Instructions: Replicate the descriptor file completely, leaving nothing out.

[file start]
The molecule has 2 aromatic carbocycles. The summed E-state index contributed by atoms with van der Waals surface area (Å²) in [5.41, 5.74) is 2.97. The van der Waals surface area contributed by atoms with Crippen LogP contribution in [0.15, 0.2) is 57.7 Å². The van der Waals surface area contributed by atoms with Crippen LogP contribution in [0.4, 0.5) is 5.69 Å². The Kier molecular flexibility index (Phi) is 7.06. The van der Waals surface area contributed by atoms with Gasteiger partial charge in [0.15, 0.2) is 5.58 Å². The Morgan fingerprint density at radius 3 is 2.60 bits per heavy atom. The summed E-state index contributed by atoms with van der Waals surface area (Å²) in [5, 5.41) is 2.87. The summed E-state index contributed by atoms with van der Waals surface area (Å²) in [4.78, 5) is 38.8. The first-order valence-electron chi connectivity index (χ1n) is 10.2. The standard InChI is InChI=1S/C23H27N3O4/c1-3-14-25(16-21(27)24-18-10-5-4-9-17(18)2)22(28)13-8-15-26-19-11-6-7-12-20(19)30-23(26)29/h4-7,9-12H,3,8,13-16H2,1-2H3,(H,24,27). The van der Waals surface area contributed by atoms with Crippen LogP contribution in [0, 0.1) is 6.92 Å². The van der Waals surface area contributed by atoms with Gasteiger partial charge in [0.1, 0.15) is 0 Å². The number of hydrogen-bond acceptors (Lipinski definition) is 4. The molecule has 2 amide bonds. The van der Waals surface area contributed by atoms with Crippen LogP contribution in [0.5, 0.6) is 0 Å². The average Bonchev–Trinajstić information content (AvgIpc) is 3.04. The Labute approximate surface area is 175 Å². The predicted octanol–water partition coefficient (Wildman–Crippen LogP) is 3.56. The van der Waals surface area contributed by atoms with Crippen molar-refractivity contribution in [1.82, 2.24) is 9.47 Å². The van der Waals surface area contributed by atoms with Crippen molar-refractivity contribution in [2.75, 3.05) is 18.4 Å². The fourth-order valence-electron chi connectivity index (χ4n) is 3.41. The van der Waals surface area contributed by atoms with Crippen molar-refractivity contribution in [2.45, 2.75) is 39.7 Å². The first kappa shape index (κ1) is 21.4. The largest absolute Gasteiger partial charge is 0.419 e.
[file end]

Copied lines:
The molecule has 2 aromatic carbocycles. The summed E-state index contributed by atoms with van der Waals surface area (Å²) in [5.41, 5.74) is 2.97. The van der Waals surface area contributed by atoms with Crippen LogP contribution in [0.15, 0.2) is 57.7 Å². The van der Waals surface area contributed by atoms with Crippen LogP contribution in [0.4, 0.5) is 5.69 Å². The Kier molecular flexibility index (Phi) is 7.06. The van der Waals surface area contributed by atoms with Gasteiger partial charge in [0.15, 0.2) is 5.58 Å². The Morgan fingerprint density at radius 3 is 2.60 bits per heavy atom. The summed E-state index contributed by atoms with van der Waals surface area (Å²) in [5, 5.41) is 2.87. The summed E-state index contributed by atoms with van der Waals surface area (Å²) in [4.78, 5) is 38.8. The first-order valence-electron chi connectivity index (χ1n) is 10.2. The standard InChI is InChI=1S/C23H27N3O4/c1-3-14-25(16-21(27)24-18-10-5-4-9-17(18)2)22(28)13-8-15-26-19-11-6-7-12-20(19)30-23(26)29/h4-7,9-12H,3,8,13-16H2,1-2H3,(H,24,27). The van der Waals surface area contributed by atoms with Crippen LogP contribution in [0, 0.1) is 6.92 Å². The van der Waals surface area contributed by atoms with Gasteiger partial charge in [0.1, 0.15) is 0 Å². The number of hydrogen-bond acceptors (Lipinski definition) is 4. The molecule has 2 amide bonds. The van der Waals surface area contributed by atoms with Crippen LogP contribution in [0.5, 0.6) is 0 Å². The average Bonchev–Trinajstić information content (AvgIpc) is 3.04. The Labute approximate surface area is 175 Å². The predicted octanol–water partition coefficient (Wildman–Crippen LogP) is 3.56. The van der Waals surface area contributed by atoms with Crippen molar-refractivity contribution in [1.82, 2.24) is 9.47 Å². The van der Waals surface area contributed by atoms with Crippen molar-refractivity contribution in [2.75, 3.05) is 18.4 Å². The fourth-order valence-electron chi connectivity index (χ4n) is 3.41. The van der Waals surface area contributed by atoms with Crippen molar-refractivity contribution in [2.45, 2.75) is 39.7 Å². The first kappa shape index (κ1) is 21.4. The largest absolute Gasteiger partial charge is 0.419 e.